Fat bikes, as a category, have been fairly stagnant since exploding onto the scene in the early ’10s. Meanwhile, mountain bike geometry continues to get more progressive, generally leaving riders in snowy climates out in the cold when it comes to modern and more aggressive geometry. So, for 2022 Rocky Mountain decided to update the Blizzard fat bike, with “aggressive trail geometry and a no-nonsense mountain bike ride character.”
Key changes include a slacker 66° head tube angle, a steeper 74° seat tube angle, and reach numbers that are properly long, with the extra-large stretching to an even 500mm, up from 456mm on the previous version.
|Top Tube Horizontal (mm)||598||624||652||679|
|Head Tube Angle (deg)||66||66||66||66|
|Head Tube Length (mm)||105||110||120||130|
|Seat Tube Angle (deg)||74||74||74||74|
|Seat Tube Length (mm)||380||420||445||480|
|Rear Centre (mm)||455||455||455||455|
|Bottom Bracket Drop (mm)||65||65||65||65|
|Standover Height (mm)||793||806||807||819|
Rocky Mountain also added a carbon Blizzard to the 2022 line in two build kits with prices for the complete carbon bikes set at $2,699 and $3,299. Unlike the alloy Blizzards, the carbon bike comes standard with 27.5″ wheels and tires, and the frame fits tweener tires up to 4.5″ wide. Good old-fashioned 26″ fat bike wheels and tires work with the carbon frame too, and can balloon up to a full 5″ wide through the fork and stays. Rocky Mountain also managed to find plenty of spots for mounting bottles, racks, and bags on the updated bikes.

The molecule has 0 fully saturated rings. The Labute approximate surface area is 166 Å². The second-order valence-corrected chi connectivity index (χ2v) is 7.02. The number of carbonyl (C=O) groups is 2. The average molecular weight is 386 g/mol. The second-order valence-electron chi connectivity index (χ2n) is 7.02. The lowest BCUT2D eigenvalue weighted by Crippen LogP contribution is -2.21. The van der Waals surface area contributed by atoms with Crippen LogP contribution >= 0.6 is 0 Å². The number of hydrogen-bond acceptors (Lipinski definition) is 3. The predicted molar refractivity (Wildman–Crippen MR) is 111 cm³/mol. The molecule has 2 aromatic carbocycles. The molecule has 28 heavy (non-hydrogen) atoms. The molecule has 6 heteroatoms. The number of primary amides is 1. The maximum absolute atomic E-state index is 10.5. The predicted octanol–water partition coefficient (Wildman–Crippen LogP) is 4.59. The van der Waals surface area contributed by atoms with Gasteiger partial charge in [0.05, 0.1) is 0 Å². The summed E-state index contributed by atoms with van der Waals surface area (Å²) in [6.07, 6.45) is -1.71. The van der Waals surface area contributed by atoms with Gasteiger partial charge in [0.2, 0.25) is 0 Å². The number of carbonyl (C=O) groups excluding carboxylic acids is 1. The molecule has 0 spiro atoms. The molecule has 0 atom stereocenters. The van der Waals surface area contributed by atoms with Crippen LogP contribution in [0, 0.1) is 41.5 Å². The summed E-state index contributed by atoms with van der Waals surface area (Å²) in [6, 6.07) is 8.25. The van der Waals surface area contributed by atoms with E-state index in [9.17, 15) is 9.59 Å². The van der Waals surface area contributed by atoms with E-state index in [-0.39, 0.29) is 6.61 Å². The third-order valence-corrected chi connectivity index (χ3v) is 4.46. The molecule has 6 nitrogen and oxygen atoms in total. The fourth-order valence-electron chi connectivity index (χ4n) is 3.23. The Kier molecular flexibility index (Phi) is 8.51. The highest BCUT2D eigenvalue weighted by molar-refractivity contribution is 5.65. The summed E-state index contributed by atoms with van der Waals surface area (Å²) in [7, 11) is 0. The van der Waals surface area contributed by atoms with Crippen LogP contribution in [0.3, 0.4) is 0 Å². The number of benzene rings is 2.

All builds ship with a rigid fork, though Rocky Mountain says the bikes are compatible with a 100mm suspension fork for 27.5″ wheels, and a longer 120mm fork for 26″ wheels. The carbon builds feature 12-speed Shimano drivetrains while the alloy builds come with less rangey 10-speed kits.
The alloy frames are said to offer identical geometry numbers to their carbon cousins, with complete alloy builds starting at just $1,599.
More details at the Rocky Mountain website.